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To the far east.

UK rail trip – 2022

Day 31 – 3rd May, 2022

Today I’m off to Lowestoft, the easternmost settlement in the United Kingdom. I hopped onto the London Underground and made my way to London Liverpool Street. To get to Lowestoft, I will have to catch two trains (with the change at Ipswich). I found my Greater Anglia class 745/1 waiting for me at platform 11.

London Liverpool Street (10:00)
Greater Anglia
1:06 (118:52)
Ipswich (11:06)
110.6 km (10851.8 km)

It was mostly an overcast kind of day, as the train sped its way to Ipswich. The hour’s trip seemed to pass fairly quickly. Before I knew it, it was time to get off.

Bound for Ipswich.

With a quick platform change, I was on the move again in a matter of ten minutes.

Ipswich (11:16)
Greater Anglia
1:26 (120:18)
Lowestoft (12:42)
78.6 km (10930.4 km)

Leaving Ipwich on a Greater Anglia class 755/4 was noticeably slower being in diesel mode. Much of the track was also not up to the same standards as you’d expect on the mainline. Lots of jointed rail, giving that now less common clickety-clack sound. But this also makes it a less smooth ride. But that was ok by me. I actually liked the clickety-clack!

Arrival at Lowestoft.
The arrival of another train, on the left.

I walked out of the station and tried to get my bearings. What would we do without Google Maps, in this day and age? It was about a 20-minute walk to the most eastern point in the United Kingdom. Bit of a warm day, though, now that the sun had been revealed by the clouds. To get to where I needed to go, I had to pass through a rather industrial-looking area. When I reached my destination, it wasn’t what I expected it to be. Sure, there was a big circle in the concrete ground which displayed cities and the distances from Lowestoft. However, that was about it. No kiosk, no information centre. Just a sea wall.

Britain’s most easterly point.

What I did see was an old fishing smack named Excelsior. It was out on a jaunt.

The fishing smack Excelsior.

After deciding I’d spent enough time at the most easterly point, I made my way back to the station. There was plenty of time until the next train, so I popped into a chippy and grabbed fish and chips for lunch. And the fish was not bad at all. Now, as you all know, I prefer taking a different route back. So, I caught the train onwards to Norwich.

Lowestoft (14:57)
Greater Anglia
0:33 (120:51)
Norwich (15:30)
37.6 km (10968 km)

Another half an hour of clickety-clack track and I was at Norwich.

Norwich is the starting point of one of the more out of place routes in the country. The Norwich to Liverpool Lime Street route, currently operated by East Midlands Railway, kind of wiggles its way through the country. For a number of years, now, it’s been proposed that it would split, which would require a change – probably at Nottingham. Now operated mostly by class 158s, in the past it was mostly class 170s. I hopped on the next service and headed for Nottingham.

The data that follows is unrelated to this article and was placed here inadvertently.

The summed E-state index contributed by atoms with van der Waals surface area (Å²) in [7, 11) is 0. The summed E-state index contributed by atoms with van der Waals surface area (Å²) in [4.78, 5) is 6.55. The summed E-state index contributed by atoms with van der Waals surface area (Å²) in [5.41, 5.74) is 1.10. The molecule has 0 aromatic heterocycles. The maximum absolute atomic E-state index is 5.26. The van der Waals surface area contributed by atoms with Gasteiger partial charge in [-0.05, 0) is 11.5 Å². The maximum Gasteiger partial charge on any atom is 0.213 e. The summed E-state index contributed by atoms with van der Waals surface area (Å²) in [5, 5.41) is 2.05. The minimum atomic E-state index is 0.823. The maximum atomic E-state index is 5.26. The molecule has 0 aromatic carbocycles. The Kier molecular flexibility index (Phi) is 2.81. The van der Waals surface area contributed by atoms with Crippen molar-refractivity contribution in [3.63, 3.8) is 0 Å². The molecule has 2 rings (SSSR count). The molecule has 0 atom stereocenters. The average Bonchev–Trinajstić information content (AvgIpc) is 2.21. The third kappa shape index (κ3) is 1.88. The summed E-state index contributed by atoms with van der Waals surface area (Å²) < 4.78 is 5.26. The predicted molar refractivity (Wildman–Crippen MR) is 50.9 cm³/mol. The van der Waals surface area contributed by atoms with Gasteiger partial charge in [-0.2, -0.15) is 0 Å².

Norwich (15:48)
East Midlands Railway
2:40 (123:31)
Nottingham (18:28)
218.8 km (11186.8 km)

In a way, I’m glad the route has reverted to class 158s. The seats are generally more comfortable than a class 170. And the interiors aren’t as bright, either. It made for a relaxing journey. I chose to sit backwards from Norwich to Ely. Because, once arriving at Ely, it would reverse to carry on to Nottingham, Manchester and Liverpool. This meant I wouldn’t have to try fighting for different seat later in the journey.

Waiting for my train to London St. Pancras International.

It was time to head back to London, as it was already after 19:00. I hopped on an East Midlands Railway class 222/0. It was not a very full train, so I could stretch out.

Nottinghamm (19:12)
East Midlands Railway
1:42 (125:13)
London St. Pancras International (20:54)
203.2 km (11390 km)

Again, no catering facilities were on this service. But being at just over an hour and a half, that didn’t really matter. I was going to grab some dinner once I got back to London. Probably at a pub. Thinking of a steak!

Arriving back in London, I caught the London Underground to Angel station and dropped into a pub. I ordered a steak, but my card was declined. This has happened a couple of times on this trip, due to my being overseas – despite notifying the bank I would be travelling around the UK. I gave them a call, confirmed recent transactions, and the sale went through. The guy on the phone said that it’s automatic and there’s nothing that could be done to stop it from possibly happening again. Strange, because I’ve never had this kind of problem with any other bank I’ve dealt with. I decided that I’d be changing banks once I got back to Australia. Having had to deal with this hassle, I decided that it called for a pint of cider.


The steak was delicious, by the way!

Prime Backpackers

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